June 26, 2013

Steve Solloway: Ups and downs of Boston sports leave fans with hollow feeling

The news from Boston hasn't been good but then, it's the ups and downs that enthrall us.

By Steve Solloway ssolloway@pressherald.com
Columnist

What just happened?

Tuukka Rask
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Tuukka Rask could have been in goal for the Bruins in Game 7 of the Stanley Cup finals. Instead it all went wrong.

The Associated Press

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The Boston Bruins were beating the Chicago Blackhawks and heading to Game 7 of the Stanley Cup finals, and suddenly they weren't. The Blackhawks scored twice in 17 seconds to win the game and the championship. One by one they kissed the hallowed trophy on TD Garden ice.

While you wrestled with that hollow feeling in your stomach.

Doc Rivers was coach of the Boston Celtics on Saturday but today he's the new coach of the Los Angeles Clippers. Do you feel slapped in the face?

Aaron Hernandez was a New England Patriots starting tight end 10 days ago and now the team doesn't want him walking into its locker room. Not while police search his home again and again following a murder.

The body of a murdered friend was found nearby on June 17. Whether Hernandez plays again for the Patriots is a minor point. Whether Tom Brady has one less familiar face to find on a pass route is a minor point.

A man is dead from gunshot wounds and no one knows why or who did it. At least not yet.

What just happened? Forget the wrathful God stuff that made its rounds Tuesday. That after so much success in the 21st century we all needed a dose of humility.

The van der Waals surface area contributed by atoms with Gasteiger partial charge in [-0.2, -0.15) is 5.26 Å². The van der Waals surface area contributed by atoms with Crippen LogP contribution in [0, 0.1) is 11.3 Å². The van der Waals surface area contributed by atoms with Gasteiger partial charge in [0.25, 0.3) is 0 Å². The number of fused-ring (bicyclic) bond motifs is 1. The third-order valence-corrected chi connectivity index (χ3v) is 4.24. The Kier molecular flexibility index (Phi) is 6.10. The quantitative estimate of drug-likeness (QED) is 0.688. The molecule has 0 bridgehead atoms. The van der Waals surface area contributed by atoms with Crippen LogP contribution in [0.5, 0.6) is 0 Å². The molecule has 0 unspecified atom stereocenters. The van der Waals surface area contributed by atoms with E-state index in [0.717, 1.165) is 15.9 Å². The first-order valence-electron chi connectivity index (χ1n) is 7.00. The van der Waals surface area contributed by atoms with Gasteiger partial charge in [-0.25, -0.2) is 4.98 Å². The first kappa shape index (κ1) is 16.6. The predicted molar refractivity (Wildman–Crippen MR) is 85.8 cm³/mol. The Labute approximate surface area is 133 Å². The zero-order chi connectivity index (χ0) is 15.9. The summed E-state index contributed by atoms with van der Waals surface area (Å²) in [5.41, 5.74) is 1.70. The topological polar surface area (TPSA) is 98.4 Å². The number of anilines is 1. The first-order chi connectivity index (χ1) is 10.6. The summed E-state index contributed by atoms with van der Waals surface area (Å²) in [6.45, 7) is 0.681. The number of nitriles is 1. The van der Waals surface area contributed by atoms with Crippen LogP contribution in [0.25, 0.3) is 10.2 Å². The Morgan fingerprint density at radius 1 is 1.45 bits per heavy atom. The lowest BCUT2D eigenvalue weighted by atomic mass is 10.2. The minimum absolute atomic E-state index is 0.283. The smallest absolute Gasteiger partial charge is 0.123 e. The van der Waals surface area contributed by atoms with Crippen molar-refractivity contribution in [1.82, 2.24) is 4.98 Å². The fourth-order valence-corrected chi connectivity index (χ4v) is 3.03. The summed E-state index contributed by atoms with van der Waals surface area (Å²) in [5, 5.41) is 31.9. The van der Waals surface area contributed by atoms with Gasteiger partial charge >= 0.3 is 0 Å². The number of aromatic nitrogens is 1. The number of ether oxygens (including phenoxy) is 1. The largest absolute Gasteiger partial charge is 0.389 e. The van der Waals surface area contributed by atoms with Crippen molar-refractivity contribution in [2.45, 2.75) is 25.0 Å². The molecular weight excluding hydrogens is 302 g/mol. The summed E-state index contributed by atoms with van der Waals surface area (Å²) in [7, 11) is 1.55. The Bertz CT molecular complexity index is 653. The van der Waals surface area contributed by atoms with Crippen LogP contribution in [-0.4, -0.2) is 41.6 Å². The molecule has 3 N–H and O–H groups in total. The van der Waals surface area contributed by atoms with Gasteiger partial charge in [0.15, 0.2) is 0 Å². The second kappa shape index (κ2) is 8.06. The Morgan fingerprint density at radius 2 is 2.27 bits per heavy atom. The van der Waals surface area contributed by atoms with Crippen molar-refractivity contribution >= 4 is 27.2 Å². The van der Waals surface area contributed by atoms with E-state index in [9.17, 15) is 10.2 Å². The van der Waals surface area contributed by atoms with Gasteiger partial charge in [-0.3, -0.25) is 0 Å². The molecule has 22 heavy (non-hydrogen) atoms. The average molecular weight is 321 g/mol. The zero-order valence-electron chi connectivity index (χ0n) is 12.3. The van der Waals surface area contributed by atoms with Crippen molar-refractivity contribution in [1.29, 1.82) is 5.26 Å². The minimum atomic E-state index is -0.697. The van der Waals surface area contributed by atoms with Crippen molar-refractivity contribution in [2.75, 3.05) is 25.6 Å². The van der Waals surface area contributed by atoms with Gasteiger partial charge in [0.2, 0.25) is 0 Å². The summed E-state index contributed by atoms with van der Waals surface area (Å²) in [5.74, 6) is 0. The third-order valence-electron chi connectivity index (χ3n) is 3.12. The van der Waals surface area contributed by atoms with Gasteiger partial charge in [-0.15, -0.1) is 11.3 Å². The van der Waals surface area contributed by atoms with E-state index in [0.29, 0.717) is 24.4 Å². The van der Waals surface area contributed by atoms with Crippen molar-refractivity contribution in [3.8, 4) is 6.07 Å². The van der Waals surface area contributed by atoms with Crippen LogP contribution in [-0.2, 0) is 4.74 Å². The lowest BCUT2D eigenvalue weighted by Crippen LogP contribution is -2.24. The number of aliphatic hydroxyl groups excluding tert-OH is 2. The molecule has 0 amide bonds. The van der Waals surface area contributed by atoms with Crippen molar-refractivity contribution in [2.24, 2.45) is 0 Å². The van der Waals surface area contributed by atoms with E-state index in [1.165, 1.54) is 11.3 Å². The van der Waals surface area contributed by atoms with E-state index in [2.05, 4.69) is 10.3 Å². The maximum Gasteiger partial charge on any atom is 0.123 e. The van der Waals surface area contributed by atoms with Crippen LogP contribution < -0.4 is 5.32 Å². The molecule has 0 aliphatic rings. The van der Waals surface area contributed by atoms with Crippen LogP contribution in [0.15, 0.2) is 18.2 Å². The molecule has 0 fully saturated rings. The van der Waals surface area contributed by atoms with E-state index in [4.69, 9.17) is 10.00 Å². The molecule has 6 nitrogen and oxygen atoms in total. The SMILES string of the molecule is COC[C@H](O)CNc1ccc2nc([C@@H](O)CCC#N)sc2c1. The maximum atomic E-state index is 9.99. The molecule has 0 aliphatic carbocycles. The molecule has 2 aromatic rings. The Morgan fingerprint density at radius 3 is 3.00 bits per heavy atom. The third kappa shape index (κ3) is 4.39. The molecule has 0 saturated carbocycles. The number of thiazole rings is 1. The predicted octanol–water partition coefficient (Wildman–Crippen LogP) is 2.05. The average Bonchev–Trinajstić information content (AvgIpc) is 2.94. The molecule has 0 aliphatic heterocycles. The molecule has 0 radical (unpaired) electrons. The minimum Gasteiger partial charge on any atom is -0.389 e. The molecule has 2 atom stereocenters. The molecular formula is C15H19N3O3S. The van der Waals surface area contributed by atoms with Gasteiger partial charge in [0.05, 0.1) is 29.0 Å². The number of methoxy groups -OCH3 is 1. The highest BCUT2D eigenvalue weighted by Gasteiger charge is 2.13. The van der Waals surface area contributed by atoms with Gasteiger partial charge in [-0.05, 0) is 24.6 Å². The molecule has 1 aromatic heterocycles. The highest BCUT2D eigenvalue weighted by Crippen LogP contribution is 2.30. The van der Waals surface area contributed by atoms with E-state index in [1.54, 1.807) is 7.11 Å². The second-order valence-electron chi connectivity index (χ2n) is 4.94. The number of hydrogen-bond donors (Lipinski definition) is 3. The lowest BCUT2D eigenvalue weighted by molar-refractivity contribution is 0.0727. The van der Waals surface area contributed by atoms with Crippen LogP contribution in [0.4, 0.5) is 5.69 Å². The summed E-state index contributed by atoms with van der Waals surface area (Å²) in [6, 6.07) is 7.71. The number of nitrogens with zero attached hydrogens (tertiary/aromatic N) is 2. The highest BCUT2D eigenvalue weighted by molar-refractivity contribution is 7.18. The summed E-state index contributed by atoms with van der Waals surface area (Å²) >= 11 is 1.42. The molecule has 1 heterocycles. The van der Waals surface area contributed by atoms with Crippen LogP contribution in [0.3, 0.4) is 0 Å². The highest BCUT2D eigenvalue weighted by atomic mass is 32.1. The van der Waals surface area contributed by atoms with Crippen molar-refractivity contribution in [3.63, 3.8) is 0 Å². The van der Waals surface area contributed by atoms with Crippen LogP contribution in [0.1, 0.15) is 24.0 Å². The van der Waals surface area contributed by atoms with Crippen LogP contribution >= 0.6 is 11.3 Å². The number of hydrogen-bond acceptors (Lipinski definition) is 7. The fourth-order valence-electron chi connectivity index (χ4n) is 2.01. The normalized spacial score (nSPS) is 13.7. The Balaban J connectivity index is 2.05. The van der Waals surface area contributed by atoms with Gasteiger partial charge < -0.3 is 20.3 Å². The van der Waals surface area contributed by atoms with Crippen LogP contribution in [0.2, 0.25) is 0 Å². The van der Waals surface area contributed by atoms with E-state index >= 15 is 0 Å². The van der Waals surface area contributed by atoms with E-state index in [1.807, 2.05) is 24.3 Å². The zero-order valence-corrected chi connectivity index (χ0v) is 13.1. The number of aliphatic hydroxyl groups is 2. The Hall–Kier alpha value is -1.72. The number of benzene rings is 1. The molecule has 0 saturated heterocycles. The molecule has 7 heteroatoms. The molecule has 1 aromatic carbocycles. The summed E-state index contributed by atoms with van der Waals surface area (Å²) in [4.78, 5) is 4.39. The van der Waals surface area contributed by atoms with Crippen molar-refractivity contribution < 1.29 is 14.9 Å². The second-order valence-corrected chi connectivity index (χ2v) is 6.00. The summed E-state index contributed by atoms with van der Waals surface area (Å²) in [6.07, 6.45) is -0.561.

This isn't biblical. Past success hasn't made Boston sports fans that insufferable. This isn't New York, after all. Although fans in cities where Red Sox followers highjack stadiums might disagree.

Human failings caused Tuesday's gloom. Contrary to popular belief we don't live in a video game world where you can learn to beat the artificial intelligence.

Heroes on pedestals are perfect. Those with feet on the ground never will be. How does any individual or any team win? By exposing their opponent's imperfections and taking advantage.

How you do that is the game we watch.

The Bruins had no jump left in their legs. After Milan Lucic's goal put his team up 2-1, the Bruins tried to hold on, much like a tiring boxer who knows he's ahead on the judges' cards with one round left.

Eventually the shots of adrenaline stop jump-starting the body.

Did the Bruins choke? I heard that in my own office Monday night.

Choking is the paralysis of indecision. The Bruins weren't second-guessing themselves as they played the last minutes of Monday night's game, although they will in the next weeks and months.

They had suddenly become too slow in a third period the Blackhawks believed was still a sprint.

Yes, the Bruins personified Boston Strong. The team and the fans opened their arms to the injured and the scarred following the Boston Marathon bombings. It was good stuff. The right stuff.

It guarantees nothing. Otherwise the New York Yankees would have won the 2001 World Series after the World Trade Center was destroyed one month earlier. The Arizona Diamondbacks won that year, winning their own Game 7.

The Bruins lost, Doc Rivers switched teams and Aaron Hernandez is or isn't involved in another man's death. There's much hand-wringing and finger-pointing in New England and for what? Do we feel that entitled? Please say that's not so. Drought, pestilience and famine haven't been brought down upon us.

In this world, Doc Rivers owes no one except himself and his family. If he stayed he might have hastened the rebuilding of the Celtics. The future falls more on the shoulders of GM Danny Ainge and his ability to find the right players. Or better put, the players who can work with Rajon Rondo and his complex personality.

The Patriots aren't crumbling. The so-called Patriots Way isn't a lie. Players make mistakes, sometimes tragic mistakes. What happens afterward is more telling.

What just happened Monday night, over the weekend and last week? Life intersected the games we watch. The unexpected happened. It's why we pay attention.

 

Steve Solloway can be contacted at 791-6412 or at ssolloway@pressherald.com

Twitter: SteveSolloway

 

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